Sofia Coppola comes from a wealthy, privileged, and protected background, and makes films that simultaneously embrace and criticize that status; the women of The Beguiled are neither heroines nor innocents. But, her criticism of her status never extends to how she nor her characters interact with the world around them. Her erasure of characters of color – in the original novel, the Mississippi school had a black maid character, and Miss Edwina was a half-black woman – is but one element of her privilege as a wealthy white celebrity that remains unexamined by her own movies. Sofia doesn’t know how to deal with people outside of her limited circle, nor does she make an effort to try (The Bling Ring also eliminated a Mexican girl from the original group), and this is a significant limitation of her films. She cannot reach beyond her privilege nor her whiteness to examine how her characters fit into a larger context. The encroaching civil war of The Beguiled hints at a larger context that is utterly decimated by her desire to make another movie exclusively about sheltered white girls who don’t know their larger place in the world.
Which brings us back to Alien 3, in which a multicultural community of sheltered men have been removed from their natural environment and are forced to learn and obey a strict set of laws to create a facsimile of polite society where the men can either re-learn their position in society as obedient citizens or be at peace with the idea that they have been outcast from mainstream society. Much like the girls school, the prison had achieved a sort of stasis before the female and the alien are reintroduced to the prison. The peace is broken as the prisoners pursue Ripley and the alien pursues the prisoners in a psychosexual yin-yang (remember, Alien was originally about the spectre of male rape). As the film continues, Ripley and the alien are drawn ever closer together in their usual games of cat and mouse, ultimately entangling in a singularity as they fall to their doom. The woman and the predator are one. In both Alien 3 and The Beguiled, the films are asking who is the true predator: the sheltered group or the new element(s)?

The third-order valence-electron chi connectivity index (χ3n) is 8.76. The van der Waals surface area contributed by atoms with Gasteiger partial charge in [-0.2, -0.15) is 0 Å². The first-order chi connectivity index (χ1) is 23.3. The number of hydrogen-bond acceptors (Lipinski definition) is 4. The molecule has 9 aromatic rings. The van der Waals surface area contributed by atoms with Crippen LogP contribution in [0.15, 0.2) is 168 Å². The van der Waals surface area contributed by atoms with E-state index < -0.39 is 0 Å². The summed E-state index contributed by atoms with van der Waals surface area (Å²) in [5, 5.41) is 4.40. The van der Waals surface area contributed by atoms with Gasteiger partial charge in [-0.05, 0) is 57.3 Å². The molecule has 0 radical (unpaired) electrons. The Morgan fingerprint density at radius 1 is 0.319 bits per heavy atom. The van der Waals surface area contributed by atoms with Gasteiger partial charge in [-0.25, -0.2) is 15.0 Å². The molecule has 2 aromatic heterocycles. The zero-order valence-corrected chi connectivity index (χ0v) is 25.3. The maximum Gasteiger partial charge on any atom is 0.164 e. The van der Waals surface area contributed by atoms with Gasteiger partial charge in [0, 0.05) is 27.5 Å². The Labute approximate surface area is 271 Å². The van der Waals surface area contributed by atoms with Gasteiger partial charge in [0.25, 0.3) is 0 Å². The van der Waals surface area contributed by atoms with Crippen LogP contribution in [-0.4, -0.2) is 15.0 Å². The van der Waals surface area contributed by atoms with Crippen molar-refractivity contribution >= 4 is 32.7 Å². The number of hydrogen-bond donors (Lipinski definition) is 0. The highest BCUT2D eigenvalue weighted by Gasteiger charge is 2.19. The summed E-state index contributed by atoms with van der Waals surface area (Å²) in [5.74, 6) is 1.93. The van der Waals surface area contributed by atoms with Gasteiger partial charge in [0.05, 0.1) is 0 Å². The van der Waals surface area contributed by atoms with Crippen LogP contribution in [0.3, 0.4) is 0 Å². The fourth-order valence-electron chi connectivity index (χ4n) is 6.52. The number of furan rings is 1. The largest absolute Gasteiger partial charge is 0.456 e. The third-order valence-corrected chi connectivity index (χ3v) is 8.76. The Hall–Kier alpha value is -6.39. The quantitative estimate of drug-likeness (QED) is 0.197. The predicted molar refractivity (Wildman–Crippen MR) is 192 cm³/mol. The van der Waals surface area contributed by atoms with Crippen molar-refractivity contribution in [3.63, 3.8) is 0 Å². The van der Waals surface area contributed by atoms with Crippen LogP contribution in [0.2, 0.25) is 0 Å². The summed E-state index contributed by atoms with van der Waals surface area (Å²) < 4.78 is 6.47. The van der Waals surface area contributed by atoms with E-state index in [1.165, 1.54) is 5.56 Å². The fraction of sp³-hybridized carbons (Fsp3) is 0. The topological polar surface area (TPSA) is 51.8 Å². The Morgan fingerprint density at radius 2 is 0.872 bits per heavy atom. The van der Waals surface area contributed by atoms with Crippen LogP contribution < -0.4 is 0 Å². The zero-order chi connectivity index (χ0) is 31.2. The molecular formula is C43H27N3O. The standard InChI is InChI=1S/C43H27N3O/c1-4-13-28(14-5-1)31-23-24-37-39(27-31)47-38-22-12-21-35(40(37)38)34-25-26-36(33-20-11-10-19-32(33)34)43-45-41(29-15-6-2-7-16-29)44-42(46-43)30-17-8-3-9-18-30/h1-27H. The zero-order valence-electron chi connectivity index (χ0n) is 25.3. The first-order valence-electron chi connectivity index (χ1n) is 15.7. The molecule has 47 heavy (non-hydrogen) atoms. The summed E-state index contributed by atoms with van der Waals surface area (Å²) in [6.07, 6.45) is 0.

Perhaps I’m being a bit harsh on The Beguiled, which is quite a serviceable and stylish bodice ripping potboiler. Sure, the acting is a little stagy and the direction a little stiff and the screenplay a little too cautious, but its still an enjoyable lark with good cinematography (in a claustrophobic 1.66:1 aspect ratio). It just doesn’t feel like the work of a confident and experienced filmmaker with several highly-adored classics under her belt. The Beguiled feels like an enjoyable second feature by a student showing promise by feeling their way around somebody else’s style. I wish I liked this more, but there’s too many problems to ignore.